Advancing A Culture Of Education At IBM


Some companies say that they are a learning organization, but IBM actually is one.  The numbers alone prove it.  IBMers consume an average 60 hours of professional education a year, with some employees taking multiples of that.  And the company spends a half a billion dollars in employee education every year.  I had the opportunity to talk with Carrie Alteiri, IBM’s VP, Communications – People & Culture about how the venerable technology company fosters a thriving culture of education.

IBMers consume an average 60 hours of professional education a year and the company spends a half a billion dollars in employee education every year.Courtesy of IBM

The Case for Education

Altieri told me, “We’re certainly believers of the education philosophy here.”  To explain why, she first pointed to IBM’s long-standing core values, one of which is “dedication to every client’s success.”  She explained that this core value shows up in three specific practices:  We put the client first.  We listen for need and envision the future.  We share our expertise.  She said these practices imply, “We’re going to be expected to do some teaching which means we better have that expertise.”  Altieri added, “Often times, clients will come to us and say, ‘Help me envision something different here,’ because maybe they can’t do that with their staff because they don’t have the people [who can].”  So IBM sees employee education as a means for living out one of its core values and implementing the practices associated with its values.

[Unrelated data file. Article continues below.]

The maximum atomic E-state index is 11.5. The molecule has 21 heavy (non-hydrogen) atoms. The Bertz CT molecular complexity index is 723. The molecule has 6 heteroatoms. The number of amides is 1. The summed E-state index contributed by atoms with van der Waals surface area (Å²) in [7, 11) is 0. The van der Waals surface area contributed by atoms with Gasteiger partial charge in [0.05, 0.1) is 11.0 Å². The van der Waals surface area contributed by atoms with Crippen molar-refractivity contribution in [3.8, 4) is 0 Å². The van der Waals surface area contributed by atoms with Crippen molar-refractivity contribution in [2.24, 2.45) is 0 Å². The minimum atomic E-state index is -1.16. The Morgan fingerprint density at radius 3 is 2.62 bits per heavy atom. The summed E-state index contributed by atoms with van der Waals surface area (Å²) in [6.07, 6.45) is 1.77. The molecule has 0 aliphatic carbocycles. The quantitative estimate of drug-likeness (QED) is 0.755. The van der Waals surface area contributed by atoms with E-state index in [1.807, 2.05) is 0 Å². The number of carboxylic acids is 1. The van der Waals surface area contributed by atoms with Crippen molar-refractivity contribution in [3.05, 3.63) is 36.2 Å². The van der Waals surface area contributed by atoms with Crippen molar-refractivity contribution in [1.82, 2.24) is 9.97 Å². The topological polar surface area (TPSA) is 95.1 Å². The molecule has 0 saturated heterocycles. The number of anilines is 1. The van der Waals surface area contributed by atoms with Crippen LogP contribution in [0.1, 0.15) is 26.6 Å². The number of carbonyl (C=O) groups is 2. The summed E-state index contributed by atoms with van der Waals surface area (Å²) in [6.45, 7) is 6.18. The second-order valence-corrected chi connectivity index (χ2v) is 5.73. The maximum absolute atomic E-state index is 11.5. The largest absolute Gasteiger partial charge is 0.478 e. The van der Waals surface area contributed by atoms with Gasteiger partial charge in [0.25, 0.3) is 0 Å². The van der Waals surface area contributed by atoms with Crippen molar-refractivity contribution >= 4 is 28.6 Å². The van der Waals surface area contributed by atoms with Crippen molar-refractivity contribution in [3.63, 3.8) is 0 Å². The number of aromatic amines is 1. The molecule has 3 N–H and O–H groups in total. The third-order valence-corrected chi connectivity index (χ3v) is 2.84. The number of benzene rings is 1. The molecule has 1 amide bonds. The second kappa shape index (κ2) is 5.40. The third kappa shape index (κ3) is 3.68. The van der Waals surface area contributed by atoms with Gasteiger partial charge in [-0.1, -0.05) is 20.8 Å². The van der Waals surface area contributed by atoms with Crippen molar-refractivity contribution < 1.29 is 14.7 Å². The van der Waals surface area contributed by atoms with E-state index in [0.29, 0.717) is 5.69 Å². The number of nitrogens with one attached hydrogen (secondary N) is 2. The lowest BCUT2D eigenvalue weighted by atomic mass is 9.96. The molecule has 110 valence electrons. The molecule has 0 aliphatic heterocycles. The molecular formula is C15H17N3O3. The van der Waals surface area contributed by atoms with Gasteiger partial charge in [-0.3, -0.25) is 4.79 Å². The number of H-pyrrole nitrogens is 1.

Education is also critical at IBM because of the transformation its industry is undergoing.  “Every business is transforming for the digital era,” Altieri explained.  “Half of our portfolio — some $40 billion — is from businesses that we didn’t participate at all in five or six years ago.”  When IBM audited its employee skills five years ago, only three to four out of 10 employees had the skills needed for the company to support its clients’ future.  IBM realized it needed to “skill up” if it hoped to continue to compete.  The company clearly has done so, with the number being eight in 10 now, says Altieri.

IBM also recognized that education is a key contributor to employee engagement.  In fact, the company has found that employees whose managers go through manager development training report higher engagement.  Better trained managers are better equipped to engage employees in meaningful career conversations, for example.  The impact of education on engagement not only motivates managers to take courses for their own good, but it also helps them see the value of sending their employees to training.  And at IBM employee engagement isn’t an end unto itself.  It has calculated that two-thirds of its client advocacy score is driven by employee engagement, so Altieri observed, “If you want to drive the client experience ultimately you better get that that employee experience right.”

A Priority for Employees and Employers